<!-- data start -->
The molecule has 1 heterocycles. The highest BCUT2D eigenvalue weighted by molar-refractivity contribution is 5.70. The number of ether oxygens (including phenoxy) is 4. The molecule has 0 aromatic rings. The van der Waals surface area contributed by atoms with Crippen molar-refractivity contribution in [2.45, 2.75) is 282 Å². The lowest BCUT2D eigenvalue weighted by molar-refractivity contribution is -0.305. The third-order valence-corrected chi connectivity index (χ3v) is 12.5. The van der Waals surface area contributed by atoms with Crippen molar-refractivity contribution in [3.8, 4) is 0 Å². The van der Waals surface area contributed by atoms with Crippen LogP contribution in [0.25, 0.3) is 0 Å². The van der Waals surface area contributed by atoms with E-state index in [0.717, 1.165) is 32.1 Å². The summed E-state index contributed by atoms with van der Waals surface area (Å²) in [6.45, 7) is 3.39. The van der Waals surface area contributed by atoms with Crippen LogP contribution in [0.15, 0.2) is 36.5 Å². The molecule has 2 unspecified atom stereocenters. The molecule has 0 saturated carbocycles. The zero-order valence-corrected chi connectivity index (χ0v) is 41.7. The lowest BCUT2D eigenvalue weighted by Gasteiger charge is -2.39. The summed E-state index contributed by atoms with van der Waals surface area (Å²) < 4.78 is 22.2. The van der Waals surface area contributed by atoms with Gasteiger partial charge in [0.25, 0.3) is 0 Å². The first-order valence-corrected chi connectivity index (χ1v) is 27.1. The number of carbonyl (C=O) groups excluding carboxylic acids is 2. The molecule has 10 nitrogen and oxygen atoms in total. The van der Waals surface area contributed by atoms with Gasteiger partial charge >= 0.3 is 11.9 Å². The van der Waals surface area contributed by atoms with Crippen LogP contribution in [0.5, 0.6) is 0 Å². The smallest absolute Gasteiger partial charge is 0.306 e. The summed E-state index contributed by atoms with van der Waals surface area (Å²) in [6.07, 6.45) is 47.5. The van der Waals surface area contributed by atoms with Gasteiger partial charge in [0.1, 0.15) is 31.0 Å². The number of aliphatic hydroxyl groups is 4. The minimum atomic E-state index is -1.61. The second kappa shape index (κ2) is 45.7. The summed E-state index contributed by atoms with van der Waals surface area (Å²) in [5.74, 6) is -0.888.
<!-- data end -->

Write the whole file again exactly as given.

The molecule has 1 heterocycles. The highest BCUT2D eigenvalue weighted by molar-refractivity contribution is 5.70. The number of ether oxygens (including phenoxy) is 4. The molecule has 0 aromatic rings. The van der Waals surface area contributed by atoms with Crippen molar-refractivity contribution in [2.45, 2.75) is 282 Å². The lowest BCUT2D eigenvalue weighted by molar-refractivity contribution is -0.305. The third-order valence-corrected chi connectivity index (χ3v) is 12.5. The van der Waals surface area contributed by atoms with Crippen molar-refractivity contribution in [3.8, 4) is 0 Å². The van der Waals surface area contributed by atoms with Crippen LogP contribution in [0.25, 0.3) is 0 Å². The van der Waals surface area contributed by atoms with E-state index in [0.717, 1.165) is 32.1 Å². The summed E-state index contributed by atoms with van der Waals surface area (Å²) in [6.45, 7) is 3.39. The van der Waals surface area contributed by atoms with Crippen LogP contribution in [0.15, 0.2) is 36.5 Å². The molecule has 2 unspecified atom stereocenters. The molecule has 0 saturated carbocycles. The zero-order valence-corrected chi connectivity index (χ0v) is 41.7. The lowest BCUT2D eigenvalue weighted by Gasteiger charge is -2.39. The summed E-state index contributed by atoms with van der Waals surface area (Å²) < 4.78 is 22.2. The van der Waals surface area contributed by atoms with Gasteiger partial charge in [0.25, 0.3) is 0 Å². The first-order valence-corrected chi connectivity index (χ1v) is 27.1. The number of carbonyl (C=O) groups excluding carboxylic acids is 2. The molecule has 10 nitrogen and oxygen atoms in total. The van der Waals surface area contributed by atoms with Gasteiger partial charge >= 0.3 is 11.9 Å². The van der Waals surface area contributed by atoms with Crippen LogP contribution in [0.5, 0.6) is 0 Å². The smallest absolute Gasteiger partial charge is 0.306 e. The summed E-state index contributed by atoms with van der Waals surface area (Å²) in [6.07, 6.45) is 47.5. The van der Waals surface area contributed by atoms with Gasteiger partial charge in [0.1, 0.15) is 31.0 Å². The number of aliphatic hydroxyl groups is 4. The minimum atomic E-state index is -1.61. The second kappa shape index (κ2) is 45.7. The summed E-state index contributed by atoms with van der Waals surface area (Å²) in [5.74, 6) is -0.888.